Nevertheless, extensive corruption is not inevitable by the mere presence of intermediaries; nor are intermediaries necessarily socially harmful. Whenever ordinary citizens must navigate a complicated bureaucratic system, those with the knowledge, time, and expertise to assist with the process can perform a valuable function. (Consider, for example, that many citizens rely on professional tax preparers to assist them in filing their tax returns—what are these tax professionals if not “expediters”?) The root cause of the problem is not the presence of expediters per se, but rather it is the confluence of two factors that leads to a heightened risk that expediters will facilitate bribery:
- Excessive Discretion. Behind all acts of bribery is a quid quo pro arrangement (or the perception of one). No one would pay bribes to an entirely powerless actor; there would be nothing to gain by doing so. In both the building permit and gun licensing realms, government actors had tremendous discretion over how to handle the paperwork that came across their desks. In the gun licensing case, for example, New York City regulations gave Licensing Division officers broad authority to decide the outcomes of permit applications, with denials allowed for such vague, undefined reasons as “poor driving history” or “other good cause.” Likewise, individual officers had the ability to raise (or ignore) apparent red flags in applications when reviewing them. Substantive decisions aside, the ability to simply move an application to the front of the stack can make a huge difference given the normally long response times for both gun licensing and building permit applications. While discretion is not a per se evil, it brings opportunities for differentiation, which can stem from any number of motives (good or bad).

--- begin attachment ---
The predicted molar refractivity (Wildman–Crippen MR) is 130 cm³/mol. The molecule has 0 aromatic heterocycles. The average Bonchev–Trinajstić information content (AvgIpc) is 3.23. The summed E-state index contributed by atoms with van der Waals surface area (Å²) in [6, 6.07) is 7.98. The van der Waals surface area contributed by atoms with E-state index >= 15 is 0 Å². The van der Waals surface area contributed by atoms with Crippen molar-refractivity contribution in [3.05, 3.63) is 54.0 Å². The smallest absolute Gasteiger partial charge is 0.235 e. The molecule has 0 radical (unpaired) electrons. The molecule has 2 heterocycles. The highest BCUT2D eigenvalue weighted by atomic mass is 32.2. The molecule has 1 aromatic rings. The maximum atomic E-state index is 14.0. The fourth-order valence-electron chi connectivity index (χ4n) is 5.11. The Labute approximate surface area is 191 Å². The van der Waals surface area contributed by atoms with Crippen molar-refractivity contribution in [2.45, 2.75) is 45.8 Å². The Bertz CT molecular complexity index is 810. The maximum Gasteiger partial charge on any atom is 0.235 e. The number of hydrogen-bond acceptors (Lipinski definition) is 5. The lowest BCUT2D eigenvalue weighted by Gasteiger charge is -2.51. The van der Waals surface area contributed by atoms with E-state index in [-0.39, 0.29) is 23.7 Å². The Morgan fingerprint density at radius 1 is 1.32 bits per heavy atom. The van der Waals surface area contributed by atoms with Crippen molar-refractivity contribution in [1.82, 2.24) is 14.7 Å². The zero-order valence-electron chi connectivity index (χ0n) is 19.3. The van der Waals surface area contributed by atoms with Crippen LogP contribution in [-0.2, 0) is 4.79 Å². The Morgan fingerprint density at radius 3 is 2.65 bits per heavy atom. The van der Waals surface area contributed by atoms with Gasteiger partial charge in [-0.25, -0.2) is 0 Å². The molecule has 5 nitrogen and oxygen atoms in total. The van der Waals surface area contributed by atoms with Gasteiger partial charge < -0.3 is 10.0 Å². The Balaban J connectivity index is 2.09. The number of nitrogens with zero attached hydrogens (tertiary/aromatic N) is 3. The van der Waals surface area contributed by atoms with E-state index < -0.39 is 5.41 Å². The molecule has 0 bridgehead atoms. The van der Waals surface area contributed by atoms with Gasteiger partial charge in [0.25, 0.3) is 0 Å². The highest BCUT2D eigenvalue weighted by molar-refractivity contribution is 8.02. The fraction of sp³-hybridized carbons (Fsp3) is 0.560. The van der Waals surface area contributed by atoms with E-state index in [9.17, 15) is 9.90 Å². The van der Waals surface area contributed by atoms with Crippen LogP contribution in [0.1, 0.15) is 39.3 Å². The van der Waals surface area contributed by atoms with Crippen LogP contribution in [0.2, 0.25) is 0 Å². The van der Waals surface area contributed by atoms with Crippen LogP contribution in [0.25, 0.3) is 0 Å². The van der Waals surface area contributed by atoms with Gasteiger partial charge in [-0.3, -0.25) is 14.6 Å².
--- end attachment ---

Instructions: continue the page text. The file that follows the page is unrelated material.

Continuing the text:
- Repeat Players. Discretion becomes all the more dangerous in situations involving repeat players. Corruption often requires a great deal of trust between actors—not only trust that the counterparty will come through for you, but also that he or she or they will not report you to the authorities. Indeed, the gun licensing scandal broke open when one of the expediters asked a police officer who had never before assisted in facilitating licenses if he would like to join the scheme; instead, the officer promptly reported the solicitation to his superiors. Corruption emerged in the NYPD Licensing Division and the Department of Buildings because the same counterparties—the expediters and the decisionmakers—dealt with each other repeatedly. The NYPD’s response to the scandal was, in part, to restrict permitting decisions to a smaller number of higher-ranking individuals. But who is to guard these guardians? Of course, there is no particular reason to doubt the integrity of these senior officers (except that among those charged with conspiracy was the second-highest ranking member of the License Division, who helped supervise the department and had final authority to approve or reject licenses and upgrade requests). But, all things being equal, more concentrated decision-making was one of the causes of corruption in this instance. When the costs of exposure are high, the trust necessary for corruption can far more easily arise when parties deal with each other regularly—as happens to be the case with professional bureaucratic expediters.
Expediters can perform valuable functions by doing work that their clients are unable or unwilling to do. Of course, that work should not be bribing government officials, especially not for weapons. Any industry that engages middlemen should look out specifically for situations where (1) government officials have broad discretion, and (2) the same expediters and government officials interact with each other repeatedly. It is these circumstances that provide the most fertile breeding ground for petty corruption.